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An interview with Bill and Melinda Gates

Bill and Melinda Gates have led a profound transformation in the way we view the world's most pressing health concerns, looking for effective ways to improve the lives of millions of people. Claire Pomeroy, president of the Albert and Mary Lasker Foundation, spoke with them about their current concerns and plans to advance their agenda.

You have dedicated yourselves to many projects, including vaccine development, nutrition support and family planning. How have these projects differed in their goals and impacts?

Bill Gates: Underlying everything we do is the plain fact that we have been uniquely privileged, and with that good fortune we have a responsibility to return what we have in the best way we know how. This is all the more true since our friend, Warren Buffett, pledged to contribute a majority of his fortune to the Gates Foundation. While our combined resources are significant, they are a drop in the bucket compared to what governments contribute to global health and development. So, we focus on areas where we believe we can have a catalytic impact, where we can bring together organizations that might not otherwise collaborate and where we are uniquely positioned to take risks that others are unable or unwilling to take.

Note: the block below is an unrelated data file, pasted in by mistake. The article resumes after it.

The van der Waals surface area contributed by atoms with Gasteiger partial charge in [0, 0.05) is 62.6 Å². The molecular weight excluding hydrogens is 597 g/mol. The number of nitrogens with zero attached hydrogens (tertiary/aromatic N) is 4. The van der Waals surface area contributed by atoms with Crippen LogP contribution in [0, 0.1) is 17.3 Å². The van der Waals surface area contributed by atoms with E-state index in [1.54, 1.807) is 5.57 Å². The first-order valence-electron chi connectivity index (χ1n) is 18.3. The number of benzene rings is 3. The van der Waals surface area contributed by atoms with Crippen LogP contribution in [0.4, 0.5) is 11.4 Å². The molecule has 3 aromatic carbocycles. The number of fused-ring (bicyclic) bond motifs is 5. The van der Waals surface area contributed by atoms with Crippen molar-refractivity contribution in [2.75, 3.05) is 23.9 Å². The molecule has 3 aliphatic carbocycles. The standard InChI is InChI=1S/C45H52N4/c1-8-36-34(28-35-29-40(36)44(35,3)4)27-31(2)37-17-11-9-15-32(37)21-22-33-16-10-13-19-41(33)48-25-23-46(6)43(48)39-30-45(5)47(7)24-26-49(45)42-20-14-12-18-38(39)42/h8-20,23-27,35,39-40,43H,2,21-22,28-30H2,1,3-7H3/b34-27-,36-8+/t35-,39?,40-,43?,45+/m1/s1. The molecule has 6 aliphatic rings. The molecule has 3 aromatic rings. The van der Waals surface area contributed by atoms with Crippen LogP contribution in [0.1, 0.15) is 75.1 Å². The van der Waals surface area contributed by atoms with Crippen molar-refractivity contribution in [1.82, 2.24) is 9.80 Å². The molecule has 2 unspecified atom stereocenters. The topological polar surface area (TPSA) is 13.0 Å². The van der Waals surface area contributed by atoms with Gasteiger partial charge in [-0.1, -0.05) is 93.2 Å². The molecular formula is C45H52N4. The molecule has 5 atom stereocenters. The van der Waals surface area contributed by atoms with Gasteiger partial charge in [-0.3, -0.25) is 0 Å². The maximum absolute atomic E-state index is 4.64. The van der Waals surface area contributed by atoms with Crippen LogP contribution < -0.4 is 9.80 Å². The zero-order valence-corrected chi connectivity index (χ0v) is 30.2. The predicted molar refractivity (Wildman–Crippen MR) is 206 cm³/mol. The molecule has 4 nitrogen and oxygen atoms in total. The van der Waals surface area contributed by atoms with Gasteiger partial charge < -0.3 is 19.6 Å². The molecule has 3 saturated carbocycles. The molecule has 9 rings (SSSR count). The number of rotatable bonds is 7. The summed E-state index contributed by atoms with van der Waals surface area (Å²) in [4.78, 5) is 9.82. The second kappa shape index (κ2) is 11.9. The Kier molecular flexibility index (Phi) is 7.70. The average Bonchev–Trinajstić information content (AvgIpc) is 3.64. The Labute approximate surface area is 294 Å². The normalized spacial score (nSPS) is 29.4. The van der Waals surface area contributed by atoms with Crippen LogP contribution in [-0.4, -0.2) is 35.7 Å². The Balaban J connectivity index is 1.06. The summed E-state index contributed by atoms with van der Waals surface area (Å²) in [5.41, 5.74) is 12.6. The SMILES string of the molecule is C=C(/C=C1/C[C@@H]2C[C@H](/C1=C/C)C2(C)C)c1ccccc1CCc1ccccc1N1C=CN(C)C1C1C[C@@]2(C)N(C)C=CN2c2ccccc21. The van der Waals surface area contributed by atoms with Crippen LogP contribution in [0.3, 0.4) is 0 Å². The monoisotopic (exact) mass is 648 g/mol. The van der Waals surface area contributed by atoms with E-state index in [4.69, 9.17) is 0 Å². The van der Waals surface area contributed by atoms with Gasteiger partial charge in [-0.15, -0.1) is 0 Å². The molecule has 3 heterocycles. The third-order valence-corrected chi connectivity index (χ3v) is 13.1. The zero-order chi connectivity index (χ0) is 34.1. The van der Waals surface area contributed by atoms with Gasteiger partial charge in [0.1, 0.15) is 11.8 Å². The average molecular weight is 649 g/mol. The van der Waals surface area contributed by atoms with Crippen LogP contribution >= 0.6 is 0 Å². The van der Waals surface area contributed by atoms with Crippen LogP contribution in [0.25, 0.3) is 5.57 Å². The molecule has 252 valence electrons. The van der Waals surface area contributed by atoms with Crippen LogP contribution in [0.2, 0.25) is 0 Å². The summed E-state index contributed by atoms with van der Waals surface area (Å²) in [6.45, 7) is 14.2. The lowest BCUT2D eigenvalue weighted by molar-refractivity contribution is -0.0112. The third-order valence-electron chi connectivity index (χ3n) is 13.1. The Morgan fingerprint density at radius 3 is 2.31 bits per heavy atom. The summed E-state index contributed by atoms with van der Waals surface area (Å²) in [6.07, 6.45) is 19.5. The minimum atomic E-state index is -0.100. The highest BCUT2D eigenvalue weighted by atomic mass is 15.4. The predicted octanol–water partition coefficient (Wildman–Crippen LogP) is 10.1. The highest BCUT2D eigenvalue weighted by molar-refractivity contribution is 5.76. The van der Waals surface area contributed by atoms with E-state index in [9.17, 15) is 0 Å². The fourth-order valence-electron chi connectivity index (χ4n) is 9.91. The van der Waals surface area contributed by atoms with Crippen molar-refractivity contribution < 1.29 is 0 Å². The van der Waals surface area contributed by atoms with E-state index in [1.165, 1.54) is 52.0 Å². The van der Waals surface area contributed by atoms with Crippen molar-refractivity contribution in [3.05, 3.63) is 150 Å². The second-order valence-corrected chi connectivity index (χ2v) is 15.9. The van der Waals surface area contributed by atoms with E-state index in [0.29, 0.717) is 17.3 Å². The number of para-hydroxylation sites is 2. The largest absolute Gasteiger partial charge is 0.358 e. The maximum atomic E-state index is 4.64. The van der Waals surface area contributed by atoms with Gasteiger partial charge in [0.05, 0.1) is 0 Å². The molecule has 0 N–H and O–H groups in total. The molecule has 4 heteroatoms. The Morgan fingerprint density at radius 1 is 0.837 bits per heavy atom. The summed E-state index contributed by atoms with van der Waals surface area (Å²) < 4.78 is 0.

Melinda Gates: When we started the foundation, there were two questions that guided our decisions about where to invest. First, what are the areas of greatest need? And second, where can we have the greatest impact? This pointed us toward a set of issues in global health and development. It was clear, for example, that vaccines are an incredibly cost-effective way to reduce child deaths and disease, and we could invest in delivering the vaccines that already exist and in developing new vaccines. We got involved in agriculture as we learned how higher-yielding, disease-resistant seeds can help poor farmers put more food on the table and lift themselves out of poverty. In the past several years, I've been focused on making sure effective contraceptives are available to women in poor countries, so they can protect themselves and provide a better future for their children. All of these efforts require different strategic approaches, whether it's upstream research and development, innovative financing, building partnerships or advocacy. But no matter the details of how we invest, everything we do has one feature in common: helping lift the burden of poverty, hunger and disease for people who are struggling to improve their lives.